Cu-based chalcopyrite semiconductors such as CuInS2, Cu(In x Ga1 − x )Se2 (CIGS), and CIGSSe are promising light-absorbing materials due to their excellent optoelectronic properties, good photostability, and long-term stability [31, 32]. Recently, CuInS2 quantum dot was applied as a HTM in conventional PSCs to replace the organic hole conductor spiro-OMeTAD [33]. However, the relatively low PCE of CuInS2 suggests that there is still much room for further improvement in performance. Furthermore, the bandgap of CIGSSe can be tuned from 0.98 to 2.40 eV [34], which provides advantageous characteristics such as expanding the photoresponse of perovskite solar cells. Herein, we report the facile synthesis and application of solution-processed CIGSSe nanocrystals as a novel copper-based inorganic HTM in PSCs. Perovskite solar cells with mesoporous architecture were fabricated, and the CH3NH3PbI3 perovskites were formed by a one-step solvent-engineering technology [35]. A PCE of 9.15% was achieved by using CIGSSe nanocrystals as a HTM in PSCs with enhanced device stability under ambient conditions, compared to devices employing Li-TFSI-doped spiro-OMeTAD as HTM.

Methods

Synthesis of CIGSSe Nanocrystal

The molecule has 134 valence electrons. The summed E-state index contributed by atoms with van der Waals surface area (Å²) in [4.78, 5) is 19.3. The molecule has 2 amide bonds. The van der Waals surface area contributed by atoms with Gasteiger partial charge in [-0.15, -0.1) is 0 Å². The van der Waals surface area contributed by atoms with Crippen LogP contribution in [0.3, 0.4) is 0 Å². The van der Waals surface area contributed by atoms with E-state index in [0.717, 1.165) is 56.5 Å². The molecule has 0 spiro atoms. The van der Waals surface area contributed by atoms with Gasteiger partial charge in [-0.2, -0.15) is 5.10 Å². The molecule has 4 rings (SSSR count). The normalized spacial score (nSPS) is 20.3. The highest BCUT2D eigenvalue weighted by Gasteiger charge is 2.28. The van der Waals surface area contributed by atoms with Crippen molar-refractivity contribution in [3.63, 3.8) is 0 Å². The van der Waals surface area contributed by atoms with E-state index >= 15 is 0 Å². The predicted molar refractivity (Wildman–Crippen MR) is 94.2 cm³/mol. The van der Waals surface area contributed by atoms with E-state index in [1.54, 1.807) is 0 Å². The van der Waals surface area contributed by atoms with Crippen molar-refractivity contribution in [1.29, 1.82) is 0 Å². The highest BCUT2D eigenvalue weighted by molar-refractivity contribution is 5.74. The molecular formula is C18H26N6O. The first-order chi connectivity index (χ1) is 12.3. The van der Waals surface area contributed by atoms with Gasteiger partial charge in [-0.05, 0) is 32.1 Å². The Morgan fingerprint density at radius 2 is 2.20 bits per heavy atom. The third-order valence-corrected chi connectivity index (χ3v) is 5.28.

CIGSSe nanocrystals were synthesized using the methods reported in the literatures [34, 36] with some modification. Reactions were performed using a Schlenk manifold under a purified nitrogen atmosphere. In a typical synthesis, 1 mmol of CuCl (0.0990 g), 0.1 mmol of InCl3 (0.0221 g), 0.9 mmol of GaCl3 (0.159 g), 0.2 mmol of elemental Se (0.0158 g) and 1.62 mmol of elemental sulfur (0.0518 g), 0.09 mmol of 1,2-ethanedithiol (7.5 μL), and 25 mL oleylamine were added in a 50-mL three-necked flask. The flask was placed on a magnetic hot plate with continuous stirring and then attached to the Schlenk line. The temperature was monitored and controlled using a thermocouple and a PID temperature controller through the third neck of the flask. The flask was purged of oxygen and water by pulling vacuum for 1 h, followed by N2 bubbling at 130 °C for 1 h while stirring. Next, the system was slowly heated to 240 °C and kept for 4 h under vigorous stirring. After reaction, the flask was quenched in a cold water bath to quickly bring the temperature down. The CIGSSe nanocrystal/oleylamine mixture was transferred to a 50-mL centrifuge tube. Fifteen milliliters of ethanol was added to the mixture and centrifuged at 8000 rpm for 10 min. After such a washing step, the supernatant, containing unreacted precursor and byproducts, was discarded. The CIGSSe nanocrystals were in the precipitate. The nanocrystals were then redispersed in 10 mL of chloroform and centrifuged at 7000 rpm for 5 min to remove poorly capped nanocrystals and large particulates. The well-capped nanocrystals remained dispersed in the supernatant. The precipitate was discarded, and a small amount of oleylamine (0.2 mL) was subsequently added to the supernatant to ensure complete surface passivation of the nanocrystals. To remove excess capping ligands and remaining impurities, the product was again precipitated using 5 mL of ethanol and centrifuged at 8000 rpm for 10 min, then redispersed in chloroform. This process was done three times to obtain a high-purity product. The isolated nanocrystals were redispersed in toluene for further characterization.